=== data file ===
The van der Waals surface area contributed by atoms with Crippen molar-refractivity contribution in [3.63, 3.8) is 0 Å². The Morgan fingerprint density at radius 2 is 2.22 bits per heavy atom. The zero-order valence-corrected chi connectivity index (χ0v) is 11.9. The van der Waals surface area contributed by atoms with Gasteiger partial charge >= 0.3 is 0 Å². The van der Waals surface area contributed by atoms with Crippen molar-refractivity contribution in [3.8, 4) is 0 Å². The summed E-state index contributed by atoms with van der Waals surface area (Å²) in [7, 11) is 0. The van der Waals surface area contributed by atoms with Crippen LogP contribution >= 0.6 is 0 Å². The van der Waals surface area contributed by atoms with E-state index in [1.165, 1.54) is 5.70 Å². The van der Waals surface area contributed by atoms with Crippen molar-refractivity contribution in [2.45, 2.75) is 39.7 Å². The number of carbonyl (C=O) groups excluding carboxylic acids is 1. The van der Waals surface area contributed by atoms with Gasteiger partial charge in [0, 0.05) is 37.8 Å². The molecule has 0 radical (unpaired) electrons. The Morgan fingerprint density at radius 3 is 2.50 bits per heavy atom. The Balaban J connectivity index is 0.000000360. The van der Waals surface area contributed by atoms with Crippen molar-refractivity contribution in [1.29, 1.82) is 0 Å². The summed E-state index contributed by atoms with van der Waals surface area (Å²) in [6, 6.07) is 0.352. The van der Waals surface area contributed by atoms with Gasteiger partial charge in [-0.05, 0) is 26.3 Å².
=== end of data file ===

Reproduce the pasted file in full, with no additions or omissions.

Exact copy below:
The van der Waals surface area contributed by atoms with Crippen molar-refractivity contribution in [3.63, 3.8) is 0 Å². The Morgan fingerprint density at radius 2 is 2.22 bits per heavy atom. The zero-order valence-corrected chi connectivity index (χ0v) is 11.9. The van der Waals surface area contributed by atoms with Gasteiger partial charge >= 0.3 is 0 Å². The van der Waals surface area contributed by atoms with Crippen molar-refractivity contribution in [3.8, 4) is 0 Å². The summed E-state index contributed by atoms with van der Waals surface area (Å²) in [7, 11) is 0. The van der Waals surface area contributed by atoms with Crippen LogP contribution >= 0.6 is 0 Å². The van der Waals surface area contributed by atoms with E-state index in [1.165, 1.54) is 5.70 Å². The van der Waals surface area contributed by atoms with Crippen molar-refractivity contribution in [2.45, 2.75) is 39.7 Å². The number of carbonyl (C=O) groups excluding carboxylic acids is 1. The van der Waals surface area contributed by atoms with Gasteiger partial charge in [0, 0.05) is 37.8 Å². The molecule has 0 radical (unpaired) electrons. The Morgan fingerprint density at radius 3 is 2.50 bits per heavy atom. The Balaban J connectivity index is 0.000000360. The van der Waals surface area contributed by atoms with Crippen molar-refractivity contribution in [1.29, 1.82) is 0 Å². The summed E-state index contributed by atoms with van der Waals surface area (Å²) in [6, 6.07) is 0.352. The van der Waals surface area contributed by atoms with Gasteiger partial charge in [-0.05, 0) is 26.3 Å².